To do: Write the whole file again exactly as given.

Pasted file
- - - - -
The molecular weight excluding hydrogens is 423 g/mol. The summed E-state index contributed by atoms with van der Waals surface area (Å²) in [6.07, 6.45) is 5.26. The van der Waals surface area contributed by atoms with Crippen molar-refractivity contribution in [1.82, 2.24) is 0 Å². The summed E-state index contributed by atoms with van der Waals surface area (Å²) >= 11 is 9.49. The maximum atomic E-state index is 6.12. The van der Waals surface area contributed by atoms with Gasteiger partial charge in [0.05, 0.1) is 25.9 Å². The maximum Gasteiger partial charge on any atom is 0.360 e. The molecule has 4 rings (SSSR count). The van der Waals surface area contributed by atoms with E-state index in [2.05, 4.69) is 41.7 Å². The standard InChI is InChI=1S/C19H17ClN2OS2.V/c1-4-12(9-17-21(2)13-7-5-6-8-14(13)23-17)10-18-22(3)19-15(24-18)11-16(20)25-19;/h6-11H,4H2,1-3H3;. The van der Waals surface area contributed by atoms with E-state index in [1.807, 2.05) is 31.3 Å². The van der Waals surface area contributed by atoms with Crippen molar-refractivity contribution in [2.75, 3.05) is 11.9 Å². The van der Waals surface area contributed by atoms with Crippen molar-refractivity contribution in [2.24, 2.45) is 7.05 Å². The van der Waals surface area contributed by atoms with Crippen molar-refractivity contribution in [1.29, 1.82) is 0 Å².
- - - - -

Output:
The molecular weight excluding hydrogens is 423 g/mol. The summed E-state index contributed by atoms with van der Waals surface area (Å²) in [6.07, 6.45) is 5.26. The van der Waals surface area contributed by atoms with Crippen molar-refractivity contribution in [1.82, 2.24) is 0 Å². The summed E-state index contributed by atoms with van der Waals surface area (Å²) >= 11 is 9.49. The maximum atomic E-state index is 6.12. The van der Waals surface area contributed by atoms with Gasteiger partial charge in [0.05, 0.1) is 25.9 Å². The maximum Gasteiger partial charge on any atom is 0.360 e. The molecule has 4 rings (SSSR count). The van der Waals surface area contributed by atoms with E-state index in [2.05, 4.69) is 41.7 Å². The standard InChI is InChI=1S/C19H17ClN2OS2.V/c1-4-12(9-17-21(2)13-7-5-6-8-14(13)23-17)10-18-22(3)19-15(24-18)11-16(20)25-19;/h6-11H,4H2,1-3H3;. The van der Waals surface area contributed by atoms with E-state index in [1.807, 2.05) is 31.3 Å². The van der Waals surface area contributed by atoms with Crippen molar-refractivity contribution in [2.75, 3.05) is 11.9 Å². The van der Waals surface area contributed by atoms with Crippen molar-refractivity contribution in [2.24, 2.45) is 7.05 Å². The van der Waals surface area contributed by atoms with Crippen molar-refractivity contribution in [1.29, 1.82) is 0 Å².